Tuesday 3 February 2015

Butterscotch Pudding...or butterscotch dip for fruit

When oh when will I learn not to trust Pinterest or the Pioneer Woman?

I love the Pioneer Woman's writing, and the photos she takes are fantastic, making all her food look absolutely amazing. But whenever I have tried her recipes, I lose a bit of my faith.

This time facebook was partly to blame. A photo of her butterscotch pudding came up, beautifully presented in a dessert glass and I thought fondly of the Jell-o instant pudding I enjoyed in my youth. "Oh, I'll try hers - I bet it'll be even better than Jell-o's finest!"

Well, I tell you, I wish I'd just used jell-o. Not that I can get it here unless I mail order and pay an extortionate sum of money.

But the recipe looked simple, so I thought I should give it a shot.

And one thing it called for was cornstarch. Of course, here we don't have cornstarch we have:

Same thing, different name. And the above product is different from cornmeal, known as coarse polenta around here.

Next went in some brown sugar packed into one of my many measuring cups that has the handle broken off right where the measurement is printed. I spend a lot of time comparing the cups in my drawer trying to figure out which sized cup I am holding.

So a cup and a half of brown sugar went in with some cornflour and a bit of salt.

Then came a stressful moment for me: separating eggs. Yes, it should be simple, and everyone has their methods but I still break yolks far more than I'd like to admit. These eggs were pretty fresh from the market, so the yolks stayed solid. Score.

And yes, now four egg whites will sit in my fridge for a day, and maybe I'll transfer them to a freezer bag where they will lie on the bottom shelf for all eternity, telling myself I'll use them for meringues one day. I don't kid myself into thinking I will make an omelette, as I'm not really a fan.

Three cups of milk went in from another measuring cup with a broken handle. If I use a measuring jug I can get confused as here they label 10oz as a cup, when the American recipes I'm referring to measure a cup as 8oz.

One the milk had been added, in went the yolks.


Stir stir stir.

A lot of stirring. It took about ten minutes to heat up and begin to thicken.

Finally it started to bubble, so I let it do so at rapid speed for about 30 seconds.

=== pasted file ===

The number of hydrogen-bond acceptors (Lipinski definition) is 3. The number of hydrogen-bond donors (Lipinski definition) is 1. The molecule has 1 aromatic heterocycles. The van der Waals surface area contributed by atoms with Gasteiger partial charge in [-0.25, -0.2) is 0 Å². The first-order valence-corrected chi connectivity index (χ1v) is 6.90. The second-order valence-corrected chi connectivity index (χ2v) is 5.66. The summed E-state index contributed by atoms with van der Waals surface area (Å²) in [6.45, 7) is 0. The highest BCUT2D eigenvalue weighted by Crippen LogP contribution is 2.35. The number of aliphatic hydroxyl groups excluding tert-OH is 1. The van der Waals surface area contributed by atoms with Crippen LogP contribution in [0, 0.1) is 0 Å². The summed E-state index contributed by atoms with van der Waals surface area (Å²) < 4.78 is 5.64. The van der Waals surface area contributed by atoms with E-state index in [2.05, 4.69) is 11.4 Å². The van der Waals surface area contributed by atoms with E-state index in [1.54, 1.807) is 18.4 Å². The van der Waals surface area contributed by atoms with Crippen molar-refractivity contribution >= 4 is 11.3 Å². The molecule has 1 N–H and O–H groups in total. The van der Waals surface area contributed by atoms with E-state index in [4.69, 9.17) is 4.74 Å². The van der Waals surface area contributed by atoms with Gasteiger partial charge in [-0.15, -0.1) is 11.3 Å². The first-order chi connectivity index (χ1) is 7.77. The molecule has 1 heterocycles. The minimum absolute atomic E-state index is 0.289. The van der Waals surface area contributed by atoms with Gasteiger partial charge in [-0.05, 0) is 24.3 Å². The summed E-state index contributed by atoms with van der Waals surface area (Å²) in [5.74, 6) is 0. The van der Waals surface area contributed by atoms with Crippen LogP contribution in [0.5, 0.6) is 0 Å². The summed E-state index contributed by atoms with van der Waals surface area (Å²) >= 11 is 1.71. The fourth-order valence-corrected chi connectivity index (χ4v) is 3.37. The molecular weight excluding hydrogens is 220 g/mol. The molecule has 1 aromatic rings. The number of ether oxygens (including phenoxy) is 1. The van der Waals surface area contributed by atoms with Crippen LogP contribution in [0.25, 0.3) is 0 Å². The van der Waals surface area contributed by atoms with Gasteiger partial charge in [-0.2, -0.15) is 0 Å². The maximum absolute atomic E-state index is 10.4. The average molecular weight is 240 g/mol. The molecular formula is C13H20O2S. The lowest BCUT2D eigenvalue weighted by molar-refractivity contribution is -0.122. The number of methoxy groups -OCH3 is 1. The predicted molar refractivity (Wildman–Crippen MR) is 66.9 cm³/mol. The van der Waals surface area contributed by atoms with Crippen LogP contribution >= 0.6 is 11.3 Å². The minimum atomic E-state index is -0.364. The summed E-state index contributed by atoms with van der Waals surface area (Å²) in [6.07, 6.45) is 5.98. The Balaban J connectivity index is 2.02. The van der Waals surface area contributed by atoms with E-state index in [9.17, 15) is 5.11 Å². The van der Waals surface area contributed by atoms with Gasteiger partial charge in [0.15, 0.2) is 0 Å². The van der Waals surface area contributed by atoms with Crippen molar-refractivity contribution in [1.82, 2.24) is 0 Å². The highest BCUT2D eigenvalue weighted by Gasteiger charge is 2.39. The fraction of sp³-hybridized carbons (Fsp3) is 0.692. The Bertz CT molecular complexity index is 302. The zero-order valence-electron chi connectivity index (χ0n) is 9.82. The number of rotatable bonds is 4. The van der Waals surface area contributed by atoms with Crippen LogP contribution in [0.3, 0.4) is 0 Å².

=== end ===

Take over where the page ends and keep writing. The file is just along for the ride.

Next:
And I cackled "bubble, bubble, toil and trouble!" while waving my arms around. Someone had to.

Then the heat went off and I was supposed to stir in a tiny amount of butter, but I forgot. I poured it into bowls to cool.

And naturally I had a warm sample. My initial reaction was that it would be good as a sauce on something, but it was too sweet on its own.

I added some unsweetened cream on top to dilute the sweetness, but alas, it was still a bit too sweet and uninspiring for me.

However, the next day I tried cutting up some apple and dipping slices in this and it was perfect. Gooey sweetness contrasting with crunchy sharpness. Yum. So I may just scale it down next time and use it solely as a fruit dip when I want to indulge sometime.

You can find the Pioneer Woman's recipe here, or below: 


  • 1-1/2 cup Brown Sugar, Light Or Dark Is Fine
  • 1/4 cup Cornstarch/cornflour
  • 1/2 teaspoon Salt
  • 3 cups Whole Milk
  • 4 whole Large Egg Yolks 
  • 2 Tablespoons Butter (if you remember)
  •  Unsweetened Whipped Cream

Preparation Instructions

Gently whisk together the brown sugar, cornstarch, and salt in a medium nonstick pan.
In a separate pitcher or bowl, whisk together the milk and egg yolks. Pour it into the pan with the brown sugar mixture and stir to combine.
Turn on the heat to medium and cook, stirring gently, until the mixture just starts to bubble up/get very thick. (This can take a good 10 minutes or so.) When it reaches pudding consistency, stir in the butter until melted, then remove it from the heat and spoon it into bowls, glasses (be careful; mixture is hot), demitasse cups, etc. Chill the pudding for at least 1 hour or until very cold.
Top with unsweetened whipped cream and serve!

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